This archipelago, already inhabited in prehistoric times – when it was still attached to the mainland – though it has never been the theatre of important historical events (except for a naval battle which took place in the stretch of sea dividing Favignana and Levanzo, between the Romans and the Carthaginians), has always attracted the attention of sailors in the Mediterranean, especially that of pirates, who regularly stopped here to get water. The first true appearance of these islands in history dates from the fifteenth century, when they were transformed into a “barony of tuna fish”. It was thanks to tuna fishing that the three islands, and especially Favignana, in the space of a few decades reached great prosperity, shared by everyone, from the last fisherman to the entrepreneurs. The latter were first Ligurians, who acquired the archipelago in the seventeenth century and the Florios, a powerful Palermo family, whose mansion, can be still admired on Favignana. Thanks to the Florios, the ”mattanza” (slaughter), processing and preservation of the tuna fish was given a new lease of life.
Favignana, the biggest of the three islands is also the one with the best accommodation facilities. The little village, all gathered around the harbor, still has some small Baroque churches. This island is largely tufa rock, which has been used since time immemorial in building. Today the tuff quarries are disused and they are now an openair museum. The coasts, rich in crannies, little bays and grottoes, are bathed by a clear turquoise sea with splendid reflections. In front of the northern coast of Favignana there is the smallest of the Egadi Islands: Levanzo, known above all for the Genoan’s cave which conserves decorations and graffiti considered the most interesting in Italy. On the walls the accurate hand of an unknown artist of 10.000 – 15.000 years ago traced out men, women and children, animals and fish. Marettimo, the furthest from the Sicilian coast, is perhaps for this reason the most unspoilt, but also the most different. Montainous, unlike the other two, it hides in the bowles of its caves freshwater springs, and it is covered with luxuriant spontaneous vegetation; it is a small island, which gives the visitor the opportunity of living in symbiosis with nature.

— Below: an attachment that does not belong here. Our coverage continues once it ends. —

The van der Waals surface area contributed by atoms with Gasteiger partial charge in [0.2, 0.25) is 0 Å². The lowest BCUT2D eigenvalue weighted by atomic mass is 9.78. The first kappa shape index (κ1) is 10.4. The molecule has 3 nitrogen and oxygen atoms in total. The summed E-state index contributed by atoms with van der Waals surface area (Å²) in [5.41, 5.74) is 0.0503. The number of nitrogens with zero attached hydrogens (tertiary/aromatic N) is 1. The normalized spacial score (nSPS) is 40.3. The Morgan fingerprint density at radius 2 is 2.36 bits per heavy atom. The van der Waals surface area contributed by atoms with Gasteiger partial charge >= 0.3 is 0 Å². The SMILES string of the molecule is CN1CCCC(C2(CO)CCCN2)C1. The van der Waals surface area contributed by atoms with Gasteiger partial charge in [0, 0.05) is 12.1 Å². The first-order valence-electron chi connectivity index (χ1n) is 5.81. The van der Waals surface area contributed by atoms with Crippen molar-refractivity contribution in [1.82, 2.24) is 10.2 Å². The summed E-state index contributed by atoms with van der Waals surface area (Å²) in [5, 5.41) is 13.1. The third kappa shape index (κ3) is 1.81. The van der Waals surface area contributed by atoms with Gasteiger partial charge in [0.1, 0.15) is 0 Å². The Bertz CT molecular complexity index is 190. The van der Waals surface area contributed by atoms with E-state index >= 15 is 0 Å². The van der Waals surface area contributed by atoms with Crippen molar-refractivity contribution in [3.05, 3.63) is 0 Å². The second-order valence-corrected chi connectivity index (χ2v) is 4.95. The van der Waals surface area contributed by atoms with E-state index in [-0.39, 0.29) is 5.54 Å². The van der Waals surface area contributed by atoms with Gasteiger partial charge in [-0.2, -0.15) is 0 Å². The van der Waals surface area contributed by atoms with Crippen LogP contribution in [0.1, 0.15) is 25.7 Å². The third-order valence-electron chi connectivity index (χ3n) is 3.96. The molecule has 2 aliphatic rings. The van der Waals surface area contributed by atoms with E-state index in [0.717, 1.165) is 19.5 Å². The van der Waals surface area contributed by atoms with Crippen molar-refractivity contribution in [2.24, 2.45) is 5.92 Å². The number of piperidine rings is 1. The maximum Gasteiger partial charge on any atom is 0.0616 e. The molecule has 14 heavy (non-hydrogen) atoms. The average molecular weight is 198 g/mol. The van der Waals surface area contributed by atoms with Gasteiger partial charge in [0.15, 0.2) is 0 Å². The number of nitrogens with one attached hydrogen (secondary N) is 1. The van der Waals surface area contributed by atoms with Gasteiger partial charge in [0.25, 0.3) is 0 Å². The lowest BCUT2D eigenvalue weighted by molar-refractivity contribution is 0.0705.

Following the slope of Mount Erice and tracks of the ancient Elymian people one arrives in Segesta, surrounded by a range of gently sloping hills The town of Segesta was founded in the pre-Hellenic age by the Elymian, a population of uncertain origin, probably oriental; it was the eternal enemy of Selinunte, against which in 409 BC it called for the help of the Carthaginians, who razed Selinunte to the ground. The destruction of Selinunte marked once and for all the entry of Segesta into the Punic orbit. Under the Romans the town was weel treated, thanks to a “blood relationship” supposed to exist between the two populations, but nevertheless it declined, and its name was quite forgotten. So far little of it has been excavated, the two most important monuments brought to light are the Temple and the Theatre. The 5th century Siculian-Doric temple stands imposingly on a hillock in the middle of a picturesque valley. The Greek theatre, carved in the rock and dated to the 2nd century BC, overlooks the valley from the top of Mount Barbaro.
In Italian history its name is linked to the landing of Garibaldi, who started here the exploit to lead to the unification of the Kingdom of Italy. Most people, however, know it rather as the place of production of the refined liqueur named after it. Marsala is also rich in Carthaginian, Roman, Norman, Arab and Spanish monuments, which bear witness to the long and interesting history of the town, like for istance the Chartaginian necropolis, the Roman Villa with its wonderful mosaics, the 5th century Christian baptistery and the remains of the city walls built under Roger I. .
During a stay in Marsala one cannot help visiting the archaeological Museum of Baglio Anselmi (which contains a remarkable example of marine archaeology: a Chartaginian ship dating back to the 2nd century BC) or the plants where the world famous Marsala wine is made.
The Mount Cofano Reserve is a very evocative place, especially for those who love trekking, nature and a beautiful sea where the ancient seafaring and rural activities still live in total harmony with a protected and unspoiled environment. Honored with the title of Nature Reserve for its naturalistic, speleological, historical, folkloristic and landscape value, Mount Cofano rises up as a pyramid above the sea, between Custonaci and San Vito lo Capo.